Robert Vanamburgh knows what it is like to be hit by a car, so that’s why he makes sure schoolchildren in his neighborhood cross the street safely.
Every school day, Vanamburgh helps nearly a dozen children cross busy Menoher Boulevard at Everhart Street in Kernville to catch the bus for East Side Elementary School.
“I try to catch it when the coast is clear and walk across with the children,” Vanamburgh said. “If I have to, I will stop traffic.”
He said that at 6 feet 6 inches tall and 220 pounds, if he stands in the middle of the street, motorists want to stop.
Traffic can be dangerous in that area, he said.
Cars don’t slow down on Menoher and cars travel up and down Everhart, even though it is a one-way street, he said.
“If you have children, you know how they like running around while they are waiting for the bus,” he said about why he watches them.
“I try to keep them away from the edge of the sidewalk.”
Vanamburgh said he was 13 years of age in 1980 when he was struck by a drunken driver while on his way to the store in Newburgh, N.Y., a New York City suburb.
“I don’t wish that to happen to any children,” said Vanamburgh, who eventually returned to his native Johnstown to live with his wife, Debra, and daughter, Kaitlyn, 6.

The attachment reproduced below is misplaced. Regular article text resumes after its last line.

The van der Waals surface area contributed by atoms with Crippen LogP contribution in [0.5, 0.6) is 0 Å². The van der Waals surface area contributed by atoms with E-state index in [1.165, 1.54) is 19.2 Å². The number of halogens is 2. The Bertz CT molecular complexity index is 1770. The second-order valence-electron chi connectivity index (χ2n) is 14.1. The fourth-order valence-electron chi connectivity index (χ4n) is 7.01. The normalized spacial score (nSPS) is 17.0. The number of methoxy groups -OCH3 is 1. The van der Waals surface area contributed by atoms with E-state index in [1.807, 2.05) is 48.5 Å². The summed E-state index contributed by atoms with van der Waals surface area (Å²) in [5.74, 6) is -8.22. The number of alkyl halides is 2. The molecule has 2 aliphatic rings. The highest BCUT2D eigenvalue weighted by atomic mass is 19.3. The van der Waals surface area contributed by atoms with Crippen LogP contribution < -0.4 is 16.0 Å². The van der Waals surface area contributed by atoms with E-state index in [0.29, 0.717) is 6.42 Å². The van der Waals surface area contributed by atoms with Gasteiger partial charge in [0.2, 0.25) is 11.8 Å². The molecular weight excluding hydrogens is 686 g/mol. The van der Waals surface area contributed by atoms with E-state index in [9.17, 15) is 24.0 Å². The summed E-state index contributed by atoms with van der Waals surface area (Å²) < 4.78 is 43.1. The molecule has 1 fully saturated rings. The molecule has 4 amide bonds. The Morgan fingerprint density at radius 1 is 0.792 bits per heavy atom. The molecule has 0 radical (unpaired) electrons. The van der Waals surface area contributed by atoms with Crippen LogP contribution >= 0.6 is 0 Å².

He said his daughter is one of the children he watches at the bus stop.
If for some reason his daughter does not go to school that day, he still helps the other children.
Other parents come out to help in ways such as making sure the coats of the children stay
buttoned, he said.
After school, Vanamburgh greets the school bus and makes sure the children go straight home. Because traffic is not as busy at that time of day, the bus driver is able to block both lanes of Menoher, thus eliminating the need for Vanamburgh to cross the children.
In the morning, traffic is too busy for both lanes to be blocked, he said.
“The children and parents like what I am doing,” he said. “Parents don’t have to worry about coming out and standing in the freezing cold because they know someone else is already there.”
The children are always well-behaved at the bus stop, he said.
Vanamburgh also shovels snow and cuts grass for his neighbors.
“The neighbors will do things for me, also,” he said. “We’re all friends, and that’s what friends are supposed to do.”
For his efforts, Vanamburgh is the Person of the Week.
The Rev. Richard S. Williams, who lives nears Menoher and Everhart and whose grandchildren catch the bus there, said Vanamburgh has been an excellent neighbor since moving to Kernville about six years ago.
Vanamburgh also helps senior citizens in the neighborhood by carrying groceries, maintaining their vehicles, shoveling their snow and mowing their lawns, said the pastor of Heavenly Sent Ministries in East Conemaugh.
“I’ve seen him take in homeless people for a few days until the people could get back on their feet,” he said.
“The children love him. He gets them on and off the bus every day.
“With him, we’re not worried about our children.”
Vanamburgh also is active with the Crime Watch program, alerting neighbors and police to problems, Williams said.